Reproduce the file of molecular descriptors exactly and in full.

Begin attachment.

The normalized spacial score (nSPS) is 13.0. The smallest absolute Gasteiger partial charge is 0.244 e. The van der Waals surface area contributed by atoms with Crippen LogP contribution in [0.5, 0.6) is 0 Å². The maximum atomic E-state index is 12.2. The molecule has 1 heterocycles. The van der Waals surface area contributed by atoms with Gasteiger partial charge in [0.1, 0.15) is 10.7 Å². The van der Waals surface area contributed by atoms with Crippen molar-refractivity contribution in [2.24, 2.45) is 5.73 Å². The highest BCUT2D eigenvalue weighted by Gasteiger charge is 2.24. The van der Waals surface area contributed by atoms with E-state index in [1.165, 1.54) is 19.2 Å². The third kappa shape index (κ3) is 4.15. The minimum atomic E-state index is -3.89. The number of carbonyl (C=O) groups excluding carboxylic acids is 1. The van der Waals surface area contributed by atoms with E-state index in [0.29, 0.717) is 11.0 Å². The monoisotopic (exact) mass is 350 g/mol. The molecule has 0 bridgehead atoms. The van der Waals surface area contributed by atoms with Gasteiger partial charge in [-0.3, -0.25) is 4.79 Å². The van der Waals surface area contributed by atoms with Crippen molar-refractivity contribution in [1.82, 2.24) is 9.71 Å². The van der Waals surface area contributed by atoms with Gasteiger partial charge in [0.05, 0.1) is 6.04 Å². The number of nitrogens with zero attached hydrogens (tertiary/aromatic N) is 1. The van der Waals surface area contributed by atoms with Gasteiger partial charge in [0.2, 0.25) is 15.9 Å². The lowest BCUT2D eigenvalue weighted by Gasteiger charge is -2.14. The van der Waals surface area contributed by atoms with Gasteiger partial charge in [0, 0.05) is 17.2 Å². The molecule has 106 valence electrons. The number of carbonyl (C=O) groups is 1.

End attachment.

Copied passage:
The normalized spacial score (nSPS) is 13.0. The smallest absolute Gasteiger partial charge is 0.244 e. The van der Waals surface area contributed by atoms with Crippen LogP contribution in [0.5, 0.6) is 0 Å². The maximum atomic E-state index is 12.2. The molecule has 1 heterocycles. The van der Waals surface area contributed by atoms with Gasteiger partial charge in [0.1, 0.15) is 10.7 Å². The van der Waals surface area contributed by atoms with Crippen molar-refractivity contribution in [2.24, 2.45) is 5.73 Å². The highest BCUT2D eigenvalue weighted by Gasteiger charge is 2.24. The van der Waals surface area contributed by atoms with E-state index in [1.165, 1.54) is 19.2 Å². The third kappa shape index (κ3) is 4.15. The minimum atomic E-state index is -3.89. The number of carbonyl (C=O) groups excluding carboxylic acids is 1. The van der Waals surface area contributed by atoms with E-state index in [0.29, 0.717) is 11.0 Å². The monoisotopic (exact) mass is 350 g/mol. The molecule has 0 bridgehead atoms. The van der Waals surface area contributed by atoms with Gasteiger partial charge in [-0.3, -0.25) is 4.79 Å². The van der Waals surface area contributed by atoms with Crippen molar-refractivity contribution in [1.82, 2.24) is 9.71 Å². The van der Waals surface area contributed by atoms with Gasteiger partial charge in [0.05, 0.1) is 6.04 Å². The number of nitrogens with zero attached hydrogens (tertiary/aromatic N) is 1. The van der Waals surface area contributed by atoms with Gasteiger partial charge in [0.2, 0.25) is 15.9 Å². The lowest BCUT2D eigenvalue weighted by Gasteiger charge is -2.14. The van der Waals surface area contributed by atoms with Gasteiger partial charge in [0, 0.05) is 17.2 Å². The molecule has 106 valence electrons. The number of carbonyl (C=O) groups is 1.